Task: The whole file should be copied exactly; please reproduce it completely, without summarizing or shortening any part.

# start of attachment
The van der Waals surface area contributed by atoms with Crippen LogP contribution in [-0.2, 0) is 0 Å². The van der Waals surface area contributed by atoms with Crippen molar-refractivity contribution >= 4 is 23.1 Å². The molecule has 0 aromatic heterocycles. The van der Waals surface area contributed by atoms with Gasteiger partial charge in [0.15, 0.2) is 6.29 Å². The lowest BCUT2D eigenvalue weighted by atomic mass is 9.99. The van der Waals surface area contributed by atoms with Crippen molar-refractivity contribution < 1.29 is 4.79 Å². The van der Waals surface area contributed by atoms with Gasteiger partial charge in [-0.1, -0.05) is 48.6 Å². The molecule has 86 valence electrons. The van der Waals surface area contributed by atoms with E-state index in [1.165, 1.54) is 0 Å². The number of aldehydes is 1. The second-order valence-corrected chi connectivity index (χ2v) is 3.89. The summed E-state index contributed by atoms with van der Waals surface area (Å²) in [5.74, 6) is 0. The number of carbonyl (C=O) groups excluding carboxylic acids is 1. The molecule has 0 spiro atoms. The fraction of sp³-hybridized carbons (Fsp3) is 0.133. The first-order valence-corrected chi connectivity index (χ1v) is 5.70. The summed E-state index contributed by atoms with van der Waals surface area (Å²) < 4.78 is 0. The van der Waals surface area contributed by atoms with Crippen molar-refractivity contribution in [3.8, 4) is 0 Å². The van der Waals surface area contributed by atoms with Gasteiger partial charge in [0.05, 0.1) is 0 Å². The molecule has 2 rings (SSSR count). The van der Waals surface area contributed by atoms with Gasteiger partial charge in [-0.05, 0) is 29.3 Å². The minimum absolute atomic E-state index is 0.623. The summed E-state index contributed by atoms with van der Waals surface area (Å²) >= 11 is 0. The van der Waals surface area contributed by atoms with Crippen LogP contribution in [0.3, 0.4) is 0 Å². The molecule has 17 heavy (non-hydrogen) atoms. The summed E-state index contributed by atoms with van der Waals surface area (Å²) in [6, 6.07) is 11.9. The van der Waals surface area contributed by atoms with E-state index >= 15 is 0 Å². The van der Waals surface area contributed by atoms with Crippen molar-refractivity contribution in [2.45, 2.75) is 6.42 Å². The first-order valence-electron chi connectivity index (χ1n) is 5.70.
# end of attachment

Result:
The van der Waals surface area contributed by atoms with Crippen LogP contribution in [-0.2, 0) is 0 Å². The van der Waals surface area contributed by atoms with Crippen molar-refractivity contribution >= 4 is 23.1 Å². The molecule has 0 aromatic heterocycles. The van der Waals surface area contributed by atoms with Gasteiger partial charge in [0.15, 0.2) is 6.29 Å². The lowest BCUT2D eigenvalue weighted by atomic mass is 9.99. The van der Waals surface area contributed by atoms with Crippen molar-refractivity contribution < 1.29 is 4.79 Å². The van der Waals surface area contributed by atoms with Gasteiger partial charge in [-0.1, -0.05) is 48.6 Å². The molecule has 86 valence electrons. The van der Waals surface area contributed by atoms with E-state index in [1.165, 1.54) is 0 Å². The number of aldehydes is 1. The second-order valence-corrected chi connectivity index (χ2v) is 3.89. The summed E-state index contributed by atoms with van der Waals surface area (Å²) in [5.74, 6) is 0. The number of carbonyl (C=O) groups excluding carboxylic acids is 1. The molecule has 0 spiro atoms. The fraction of sp³-hybridized carbons (Fsp3) is 0.133. The first-order valence-corrected chi connectivity index (χ1v) is 5.70. The summed E-state index contributed by atoms with van der Waals surface area (Å²) < 4.78 is 0. The van der Waals surface area contributed by atoms with Crippen molar-refractivity contribution in [3.8, 4) is 0 Å². The van der Waals surface area contributed by atoms with Gasteiger partial charge in [0.05, 0.1) is 0 Å². The molecule has 2 rings (SSSR count). The van der Waals surface area contributed by atoms with Gasteiger partial charge in [-0.05, 0) is 29.3 Å². The minimum absolute atomic E-state index is 0.623. The summed E-state index contributed by atoms with van der Waals surface area (Å²) >= 11 is 0. The van der Waals surface area contributed by atoms with Crippen LogP contribution in [0.3, 0.4) is 0 Å². The molecule has 17 heavy (non-hydrogen) atoms. The summed E-state index contributed by atoms with van der Waals surface area (Å²) in [6, 6.07) is 11.9. The van der Waals surface area contributed by atoms with E-state index >= 15 is 0 Å². The van der Waals surface area contributed by atoms with Crippen molar-refractivity contribution in [2.45, 2.75) is 6.42 Å². The first-order valence-electron chi connectivity index (χ1n) is 5.70.